Saturday, July 15, 2017

How many people get insurance through SHOP?

Pursuant to the Affordable Care Act, the SHOP Marketplace (Small Business Health Options Program) was created to provide qualified employers with lower costs on group plans and claim tax credits.

Four sources indicate the extent of enrollment in Small Business Health Options Program marketplaces. First, the Centers for Medicare and Medicaid Services blog has occasionally reported on enrollment through the portal, which applies to only some states and even in those state SHOP enrollment may occur outside More recently, it also offered a nationwide estimate (many hat tips to Mr. Gaba). Second, the March 2017 Mercatus-Mulligan survey of small businesses asked managers about their organization’s participation in SHOP. Third, the U.S. Government Accountability Office (GAO) has occasionally reported on participation in the Credit for Small Employer Health Insurance Premiums, which requires enrollment in qualified health plan offered through a SHOP Marketplace (there are transitional exceptions in Iowa and Wisconsin). Fourth, the Department of Treasury has reported the aggregate dollar amount of the tax credit as part of its annual tax expenditures report.

Table 1 summarizes the results. The top row is the most recent GAO report, showing 181,004 small businesses claiming the credit for tax year 2014. Assuming eight persons insured through SHOP for each small business participating, that is about 1.5 million people insured through SHOP, via a business receiving the tax credit. The GAO also reports an aggregate amount of the credit of $541 million for tax year 2014. The U.S. Treasury’s Tax Expenditure Report shows essentially the same dollar amount for fiscal year 2014, which is why the table’s second row shows essentially the same number of businesses receiving the tax credit.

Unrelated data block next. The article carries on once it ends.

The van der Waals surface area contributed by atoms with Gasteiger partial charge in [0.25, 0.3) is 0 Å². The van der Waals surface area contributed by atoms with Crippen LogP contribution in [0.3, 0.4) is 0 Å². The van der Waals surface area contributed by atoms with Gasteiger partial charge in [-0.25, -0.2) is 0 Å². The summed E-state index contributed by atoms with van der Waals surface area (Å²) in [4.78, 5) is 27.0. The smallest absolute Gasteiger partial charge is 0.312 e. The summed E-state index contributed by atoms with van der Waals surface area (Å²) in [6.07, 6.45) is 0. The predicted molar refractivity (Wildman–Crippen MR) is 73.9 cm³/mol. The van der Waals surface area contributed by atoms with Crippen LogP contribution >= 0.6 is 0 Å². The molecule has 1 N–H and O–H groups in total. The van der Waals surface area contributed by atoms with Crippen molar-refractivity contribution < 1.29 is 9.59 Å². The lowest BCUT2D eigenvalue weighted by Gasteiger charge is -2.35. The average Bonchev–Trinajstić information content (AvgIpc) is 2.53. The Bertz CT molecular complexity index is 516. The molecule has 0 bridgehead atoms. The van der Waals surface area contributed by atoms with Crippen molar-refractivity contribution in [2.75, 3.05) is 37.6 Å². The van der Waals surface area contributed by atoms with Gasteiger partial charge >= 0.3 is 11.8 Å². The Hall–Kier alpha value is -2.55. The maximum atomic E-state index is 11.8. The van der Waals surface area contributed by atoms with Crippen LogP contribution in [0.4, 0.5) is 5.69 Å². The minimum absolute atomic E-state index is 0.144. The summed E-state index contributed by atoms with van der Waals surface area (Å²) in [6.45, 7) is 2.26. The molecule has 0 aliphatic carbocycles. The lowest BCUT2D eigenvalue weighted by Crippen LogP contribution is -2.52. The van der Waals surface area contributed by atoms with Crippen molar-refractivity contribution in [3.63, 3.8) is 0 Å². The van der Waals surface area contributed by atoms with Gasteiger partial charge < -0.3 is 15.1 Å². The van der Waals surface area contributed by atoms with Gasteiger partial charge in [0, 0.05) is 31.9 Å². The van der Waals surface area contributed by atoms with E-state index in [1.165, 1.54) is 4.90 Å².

Receiving the credit is not necessary for participating in SHOP, and credit receipts among SHOP participants may be less common over time because, beginning in tax year 2014, a business’ eligibility is limited to two years. In other words, tax year 2016 was the first year that a small business could find itself ineligible for the credit solely because of participation in prior years. Consistent with this, the Department of Treasury reports a similar dollar amount for fiscal year 2015 and then a sharply lower amount in fiscal year 2016. At the same dollars per business, the fiscal year 2016 dollar amount translates into only 53,532 businesses receiving the credit.

The recent Mercatus-Mulligan survey of small businesses, projected to nationwide totals, shows about 118,000 businesses participating in SHOP with about 53,000 of them receiving the tax credit. The 53,000 is remarkably close to what can be inferred from the Treasury reports. It is difficult to know total participation prior to 2016, except that it is bounded below by the number of businesses receiving the credit. In particular, we cannot assume that the ratio of credit-receiving businesses to total SHOP-participating businesses has been constant over time because of the new credit-eligibility criterion that began in 2016.

Overall, it appears from the first three sources that almost one million people were recently insured through SHOP, and more than one million were insured that way in 2014 and 2015.

However, Centers for Medicare and Medicaid Services tells a very different story. Its nationwide enrollment of persons and businesses is a factor of four less. Of course, CMS is not aware of the Mercatus-Mulligan survey but it would be nice if they would explain how to reconcile their enrollment reports with GAO’s and Treasury’s reports of small business health tax credit participation and dollar amounts.  Absent that reconciliation, my guess is that CMS -- both under Obama and Trump -- have drastically underestimated the importance of SHOP.